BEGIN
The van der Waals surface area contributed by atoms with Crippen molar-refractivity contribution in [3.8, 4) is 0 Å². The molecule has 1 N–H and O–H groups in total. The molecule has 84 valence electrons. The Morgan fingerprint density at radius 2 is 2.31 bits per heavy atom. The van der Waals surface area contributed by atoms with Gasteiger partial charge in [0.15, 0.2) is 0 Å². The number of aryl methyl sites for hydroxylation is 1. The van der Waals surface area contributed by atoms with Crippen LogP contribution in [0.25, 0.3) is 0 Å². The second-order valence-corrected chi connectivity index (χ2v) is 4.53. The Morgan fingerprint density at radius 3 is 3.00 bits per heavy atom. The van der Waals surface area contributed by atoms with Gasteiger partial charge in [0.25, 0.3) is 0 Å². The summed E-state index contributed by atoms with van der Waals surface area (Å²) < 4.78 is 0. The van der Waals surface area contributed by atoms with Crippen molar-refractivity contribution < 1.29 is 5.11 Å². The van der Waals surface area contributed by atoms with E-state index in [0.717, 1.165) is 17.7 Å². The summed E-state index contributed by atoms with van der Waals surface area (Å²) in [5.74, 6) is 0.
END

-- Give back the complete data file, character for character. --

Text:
The van der Waals surface area contributed by atoms with Crippen molar-refractivity contribution in [3.8, 4) is 0 Å². The molecule has 1 N–H and O–H groups in total. The molecule has 84 valence electrons. The Morgan fingerprint density at radius 2 is 2.31 bits per heavy atom. The van der Waals surface area contributed by atoms with Gasteiger partial charge in [0.15, 0.2) is 0 Å². The number of aryl methyl sites for hydroxylation is 1. The van der Waals surface area contributed by atoms with Crippen LogP contribution in [0.25, 0.3) is 0 Å². The second-order valence-corrected chi connectivity index (χ2v) is 4.53. The Morgan fingerprint density at radius 3 is 3.00 bits per heavy atom. The van der Waals surface area contributed by atoms with Gasteiger partial charge in [0.25, 0.3) is 0 Å². The summed E-state index contributed by atoms with van der Waals surface area (Å²) < 4.78 is 0. The van der Waals surface area contributed by atoms with Crippen molar-refractivity contribution < 1.29 is 5.11 Å². The van der Waals surface area contributed by atoms with E-state index in [0.717, 1.165) is 17.7 Å². The summed E-state index contributed by atoms with van der Waals surface area (Å²) in [5.74, 6) is 0.